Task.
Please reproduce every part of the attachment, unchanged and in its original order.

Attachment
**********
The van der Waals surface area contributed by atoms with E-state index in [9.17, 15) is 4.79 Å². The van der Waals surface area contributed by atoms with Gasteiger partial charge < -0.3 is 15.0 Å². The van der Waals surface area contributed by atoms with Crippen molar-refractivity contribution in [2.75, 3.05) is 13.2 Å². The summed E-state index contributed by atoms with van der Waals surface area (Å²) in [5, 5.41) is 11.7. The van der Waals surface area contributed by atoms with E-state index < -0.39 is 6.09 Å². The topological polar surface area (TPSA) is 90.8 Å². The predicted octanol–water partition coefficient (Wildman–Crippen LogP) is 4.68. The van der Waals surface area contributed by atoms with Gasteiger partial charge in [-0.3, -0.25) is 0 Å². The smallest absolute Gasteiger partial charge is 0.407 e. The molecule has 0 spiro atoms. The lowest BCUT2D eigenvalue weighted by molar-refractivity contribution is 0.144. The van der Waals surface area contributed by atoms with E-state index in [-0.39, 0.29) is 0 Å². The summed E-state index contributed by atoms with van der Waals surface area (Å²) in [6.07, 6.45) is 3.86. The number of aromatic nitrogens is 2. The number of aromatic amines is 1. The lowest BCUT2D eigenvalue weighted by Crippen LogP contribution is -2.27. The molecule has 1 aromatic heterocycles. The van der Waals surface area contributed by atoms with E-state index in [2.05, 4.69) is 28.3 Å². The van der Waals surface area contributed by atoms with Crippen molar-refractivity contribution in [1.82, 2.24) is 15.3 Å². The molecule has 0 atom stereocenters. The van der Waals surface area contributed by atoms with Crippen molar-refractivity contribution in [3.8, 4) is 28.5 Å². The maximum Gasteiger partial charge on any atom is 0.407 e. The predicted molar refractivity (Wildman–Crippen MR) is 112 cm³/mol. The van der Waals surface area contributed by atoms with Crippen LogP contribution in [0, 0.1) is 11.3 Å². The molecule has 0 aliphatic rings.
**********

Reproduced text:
The van der Waals surface area contributed by atoms with E-state index in [9.17, 15) is 4.79 Å². The van der Waals surface area contributed by atoms with Gasteiger partial charge < -0.3 is 15.0 Å². The van der Waals surface area contributed by atoms with Crippen molar-refractivity contribution in [2.75, 3.05) is 13.2 Å². The summed E-state index contributed by atoms with van der Waals surface area (Å²) in [5, 5.41) is 11.7. The van der Waals surface area contributed by atoms with E-state index < -0.39 is 6.09 Å². The topological polar surface area (TPSA) is 90.8 Å². The predicted octanol–water partition coefficient (Wildman–Crippen LogP) is 4.68. The van der Waals surface area contributed by atoms with Gasteiger partial charge in [-0.3, -0.25) is 0 Å². The smallest absolute Gasteiger partial charge is 0.407 e. The molecule has 0 spiro atoms. The lowest BCUT2D eigenvalue weighted by molar-refractivity contribution is 0.144. The van der Waals surface area contributed by atoms with E-state index in [-0.39, 0.29) is 0 Å². The summed E-state index contributed by atoms with van der Waals surface area (Å²) in [6.07, 6.45) is 3.86. The number of aromatic nitrogens is 2. The number of aromatic amines is 1. The lowest BCUT2D eigenvalue weighted by Crippen LogP contribution is -2.27. The molecule has 1 aromatic heterocycles. The van der Waals surface area contributed by atoms with E-state index in [2.05, 4.69) is 28.3 Å². The van der Waals surface area contributed by atoms with Crippen molar-refractivity contribution in [1.82, 2.24) is 15.3 Å². The molecule has 0 atom stereocenters. The van der Waals surface area contributed by atoms with Crippen molar-refractivity contribution in [3.8, 4) is 28.5 Å². The maximum Gasteiger partial charge on any atom is 0.407 e. The predicted molar refractivity (Wildman–Crippen MR) is 112 cm³/mol. The van der Waals surface area contributed by atoms with Crippen LogP contribution in [0, 0.1) is 11.3 Å². The molecule has 0 aliphatic rings.